Brigham and Women’s Hospital
The Robert G. Fenley Writing Awards: General Staff Writing - Bronze
“Bias Cut” looks at how race-based algorithms continue to persist in medicine and health care, even though research has repeatedly dispelled the long-held myth about biological differences between racial groups.
While gathering more expansive demographic data helps reveal disparities across many aspects of health care, it is not the only answer, especially when data are easily misinterpreted. “Interpreting data with a health equity lens is essential,” says Zara Cooper, MD, MSc, an acute care surgeon and co-chair of the Brigham Health Board of Trustees Committee for Diversity, Equity, Inclusion, and Community Health. “Our goal is to infuse equity in everything we do. When we can better understand the experience of our patients and our employees, we can better align our intentions and performance with our values.” Key to this effort at Brigham Health has been looking at health equity as a quality and safety issue not just in outcomes of care but in access to care itself.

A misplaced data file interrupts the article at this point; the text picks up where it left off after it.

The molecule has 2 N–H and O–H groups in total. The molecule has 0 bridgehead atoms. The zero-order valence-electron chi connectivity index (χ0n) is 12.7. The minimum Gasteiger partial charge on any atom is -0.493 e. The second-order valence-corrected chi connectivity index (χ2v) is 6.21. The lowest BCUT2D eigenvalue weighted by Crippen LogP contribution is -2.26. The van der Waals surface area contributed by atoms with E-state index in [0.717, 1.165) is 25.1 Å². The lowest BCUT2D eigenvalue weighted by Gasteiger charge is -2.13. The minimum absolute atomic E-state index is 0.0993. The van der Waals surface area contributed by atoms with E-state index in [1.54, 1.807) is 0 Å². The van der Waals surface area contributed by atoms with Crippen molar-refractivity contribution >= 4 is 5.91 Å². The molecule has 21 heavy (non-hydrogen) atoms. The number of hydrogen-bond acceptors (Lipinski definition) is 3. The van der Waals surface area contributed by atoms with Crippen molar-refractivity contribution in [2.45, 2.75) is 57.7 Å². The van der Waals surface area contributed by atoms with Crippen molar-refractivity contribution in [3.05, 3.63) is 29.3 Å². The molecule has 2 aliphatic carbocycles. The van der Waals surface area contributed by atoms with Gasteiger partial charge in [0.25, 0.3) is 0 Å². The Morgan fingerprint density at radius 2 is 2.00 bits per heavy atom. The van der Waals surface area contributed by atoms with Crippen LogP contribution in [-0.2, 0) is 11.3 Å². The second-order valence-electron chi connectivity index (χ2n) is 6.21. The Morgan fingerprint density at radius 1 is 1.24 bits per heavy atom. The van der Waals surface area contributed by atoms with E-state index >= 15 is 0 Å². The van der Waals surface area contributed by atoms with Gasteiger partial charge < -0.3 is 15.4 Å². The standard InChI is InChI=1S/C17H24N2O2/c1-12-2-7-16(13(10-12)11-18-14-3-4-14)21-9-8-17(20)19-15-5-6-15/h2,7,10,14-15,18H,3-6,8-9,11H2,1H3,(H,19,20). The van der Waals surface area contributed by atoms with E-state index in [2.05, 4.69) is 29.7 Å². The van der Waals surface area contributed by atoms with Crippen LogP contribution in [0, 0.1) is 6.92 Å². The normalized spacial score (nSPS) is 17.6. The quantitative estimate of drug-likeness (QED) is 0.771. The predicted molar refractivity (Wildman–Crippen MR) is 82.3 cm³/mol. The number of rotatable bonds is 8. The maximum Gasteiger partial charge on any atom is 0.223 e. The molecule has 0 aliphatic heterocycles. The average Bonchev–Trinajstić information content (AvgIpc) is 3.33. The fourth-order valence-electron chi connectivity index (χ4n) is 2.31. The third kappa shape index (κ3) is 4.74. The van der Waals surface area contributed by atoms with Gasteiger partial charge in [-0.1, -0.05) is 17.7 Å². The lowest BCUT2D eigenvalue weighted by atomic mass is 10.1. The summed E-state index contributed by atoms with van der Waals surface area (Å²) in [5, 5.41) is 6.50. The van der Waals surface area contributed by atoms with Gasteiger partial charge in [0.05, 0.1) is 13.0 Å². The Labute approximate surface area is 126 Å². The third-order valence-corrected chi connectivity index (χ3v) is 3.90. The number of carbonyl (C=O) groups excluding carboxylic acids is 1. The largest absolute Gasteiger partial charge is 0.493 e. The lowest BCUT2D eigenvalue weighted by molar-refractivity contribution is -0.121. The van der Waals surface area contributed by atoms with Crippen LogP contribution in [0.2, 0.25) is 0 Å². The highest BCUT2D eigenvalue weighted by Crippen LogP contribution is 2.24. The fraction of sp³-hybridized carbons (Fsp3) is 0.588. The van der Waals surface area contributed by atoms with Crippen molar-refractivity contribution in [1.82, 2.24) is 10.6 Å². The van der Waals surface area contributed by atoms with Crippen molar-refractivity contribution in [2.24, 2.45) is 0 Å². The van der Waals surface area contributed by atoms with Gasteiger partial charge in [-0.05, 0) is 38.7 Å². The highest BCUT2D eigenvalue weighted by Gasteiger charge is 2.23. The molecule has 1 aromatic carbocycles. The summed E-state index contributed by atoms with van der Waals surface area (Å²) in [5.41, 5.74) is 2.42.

What was the most impactful part of your entry?
Showing the complicity of medical journals in perpetuating flawed health care algorithms and norms was most impactful.
What is one thing you learned from your entry/experience?
I learned that race-based medicine is pervasive.